Tunisian journalists suggested there is ‘an agreement’ between the players and their goalkeeper to break their Ramadan fast during games

The Quran demands that ‘whosoever of you is present, let him fast the month’ but makes exceptions, adding: ‘Whosoever of you is sick or on a journey, a number of other days.’

However, some sportsman choose to interpret the rules more loosely. For example, it is understood that in the recent Test series against England, Pakistan’s cricketers did not fast on match days.

Ajmal Masroor, a London-based Imam and member of the Muslim Council of Britain, said in 2011 that the wording of the Quran would allow for someone taking part in a special event to eat during Ramadan and fast at another time.

He told Goal.com: ‘If a footballer was to say to me that “I can’t fulfill my professional obligations if I fast”, I cannot deem this as an acceptable reason. 

The requirement to fast during Ramadan presents nutrition challenges for Hassen and Tunisia

‘However, you have an event like the Olympics coming up during Ramadan. This is possibly a once in a lifetime opportunity for an athlete.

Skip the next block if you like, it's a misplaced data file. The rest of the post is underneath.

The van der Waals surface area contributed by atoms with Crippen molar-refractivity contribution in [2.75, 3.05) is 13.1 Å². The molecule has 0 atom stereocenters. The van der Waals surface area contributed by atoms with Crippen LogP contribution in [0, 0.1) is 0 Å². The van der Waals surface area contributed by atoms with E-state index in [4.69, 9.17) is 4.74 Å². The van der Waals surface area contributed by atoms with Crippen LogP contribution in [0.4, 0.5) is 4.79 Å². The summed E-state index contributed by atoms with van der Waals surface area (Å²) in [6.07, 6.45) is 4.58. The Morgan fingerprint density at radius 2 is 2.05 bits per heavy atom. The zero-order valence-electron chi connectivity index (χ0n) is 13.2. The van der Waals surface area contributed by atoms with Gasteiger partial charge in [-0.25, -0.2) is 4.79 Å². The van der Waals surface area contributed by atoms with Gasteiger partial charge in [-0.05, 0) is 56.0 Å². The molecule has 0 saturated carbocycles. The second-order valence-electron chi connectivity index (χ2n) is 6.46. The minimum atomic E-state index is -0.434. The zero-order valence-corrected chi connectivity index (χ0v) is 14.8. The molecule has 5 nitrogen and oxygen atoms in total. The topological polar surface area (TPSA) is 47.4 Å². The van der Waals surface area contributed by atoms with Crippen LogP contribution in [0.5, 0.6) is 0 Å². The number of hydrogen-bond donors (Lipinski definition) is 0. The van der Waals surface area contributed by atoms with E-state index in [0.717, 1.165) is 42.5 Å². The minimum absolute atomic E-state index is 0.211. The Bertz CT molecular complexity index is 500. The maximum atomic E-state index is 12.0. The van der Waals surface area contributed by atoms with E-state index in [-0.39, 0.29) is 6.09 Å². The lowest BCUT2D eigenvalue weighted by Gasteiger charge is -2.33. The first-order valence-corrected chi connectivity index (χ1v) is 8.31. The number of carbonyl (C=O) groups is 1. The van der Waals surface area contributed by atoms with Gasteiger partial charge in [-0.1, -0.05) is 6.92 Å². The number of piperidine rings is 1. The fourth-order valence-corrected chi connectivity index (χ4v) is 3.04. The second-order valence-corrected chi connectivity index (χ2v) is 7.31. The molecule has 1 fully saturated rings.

‘If there is a World Cup during Ramadan then similarly an exception can be made – but it’s a case by case example.’

Nick Worth, who has served on the medical staff of West Brom, Bolton, Fulham, Man City and Sheffield United, has helped guide many footballers through Ramadan. 

Ultimately, he said, it will be down to the individual players and their spiritual advisers about how strict they want to be and whether exceptions can be made. 

Tunisia’s Ferjani Sassi celebrates scoring their second goal in the friendly draw with Turkey

The High Egyptian Islamic Council even issued a fatwa in 2012 allowing its athletes to eat and drink during Ramadan, which fell during the London Olympics. 

Fortunately, Tunisia and the other predominantly Muslim countries competing at the World Cup won’t have to worry during the tournament – Ramadan ends on June 14, the day the World Cup kicks-off.

However, Tunisia do have one more friendly to play before Ramadan finishes – on June 9 against Spain – when all eyes will surely be on Hassen. 

Tunisia take on England in their opening World Cup match in Volgograd on June 18.